By Julianna Kettlewell
BBC News science reporter
A swift ascent from deep water may be just as dangerous for whales as it is for humans, Science magazine reports.
Scientists say much more research is needed
Damage consistent with the bends - every diver's nightmare - has been found in the bones of sperm whales.
An acute form of the illness was also suspected in beaked whales, which were beached after a naval sonar exercise.
This has led researchers to speculate that sonar may distress whales into rising too quickly, resulting in potentially lethal cases of the bends.
These findings will come as a surprise to many people, because it has long been assumed that marine mammals are immune to the illness.
Pits and lesions
Since whales have evolved in the sea for millions of years, it is reasonable to suspect that natural selection would have "found" a physiological solution to decompression sickness.
But there is accumulating evidence to suggest this is not the case.
Michael Moore and his team, of Woods Hole Oceanographic Institution, US, have been inspecting bones from a collection of sperm whales.
They noticed that many of the bones contained lesions and pits, indicating the whales may have suffered mild, but chronic, decompression sickness over the course of their lives.
"I see it as the cost of living in a pressure gradient environment," said Michael Moore.
Professor Moore examined bones from whales of a range of ages and found that older individuals exhibited greater damage.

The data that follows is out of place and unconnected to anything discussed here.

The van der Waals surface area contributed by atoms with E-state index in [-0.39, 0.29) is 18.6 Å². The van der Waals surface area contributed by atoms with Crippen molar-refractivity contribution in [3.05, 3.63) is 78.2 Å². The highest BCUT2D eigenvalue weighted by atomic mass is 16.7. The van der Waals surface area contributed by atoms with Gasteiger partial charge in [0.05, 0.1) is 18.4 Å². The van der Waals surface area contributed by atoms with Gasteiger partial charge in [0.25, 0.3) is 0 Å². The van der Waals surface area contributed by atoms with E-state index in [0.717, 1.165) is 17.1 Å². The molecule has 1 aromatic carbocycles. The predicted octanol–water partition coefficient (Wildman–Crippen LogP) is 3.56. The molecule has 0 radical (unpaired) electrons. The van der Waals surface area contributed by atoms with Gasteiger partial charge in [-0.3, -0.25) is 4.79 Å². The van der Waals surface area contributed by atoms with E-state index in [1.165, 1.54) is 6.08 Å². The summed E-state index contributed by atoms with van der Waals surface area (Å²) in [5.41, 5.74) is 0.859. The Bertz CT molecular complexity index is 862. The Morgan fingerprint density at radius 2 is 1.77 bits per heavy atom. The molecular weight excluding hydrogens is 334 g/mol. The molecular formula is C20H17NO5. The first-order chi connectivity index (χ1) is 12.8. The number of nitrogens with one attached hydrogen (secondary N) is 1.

"It is a bit like the ageing process," said Professor Moore. "Old whales show the stresses that they face in their daily lives."
It seems that chronic decompression sickness is not a recent phenomenon in whales - the oldest bones Professor Moore examined were over 100 years old.
He believes the whales avoid a more acute form of the illness by making sure they ascend gradually, pausing frequently.
"Natural selection has in the large part solved the problem by developing dive behaviours that allow the animals to manage the problem," he said.
"Previous research does show that the animals display mid-water stops. At the time it wasn't apparent to anybody why they were stopping - but it fits with this hypothesis."
Apparently acute forms of the bends have been observed in beaked whales, which beached themselves in the Canary Islands in 2002, following a military sonar exercise.
Paul Jepson, of the Zoological Society of London, studied the dead whales. He found they had bubbles in their tissues, which were consistent with severe decompression sickness.
Researchers noticed that many of the bones contained lesions and pits
It is not certain how they got into this state, but it seems likely sonar was to blame.
"There is a very good correlation between naval sonar and the mass strandings of beaked whales, going back to the 1960s," said Dr Jepson. "The question is how is it making the animals strand?"
One theory suggests that the noxious boom of sonar causes the terrified animals to flee to the surface, triggering an acute form of the bends.
Michael Moore said: "One of the quietest zones in the ocean is right up at the surface - they might be trying to get away from the noise."
Before scientists can be sure, more research needs to be done.
"We don't fully understand how they behave in response to sound," said Dr Jepson. "If we know the mechanism we can try to mitigate it and prevent it being potentially damaging to the animals."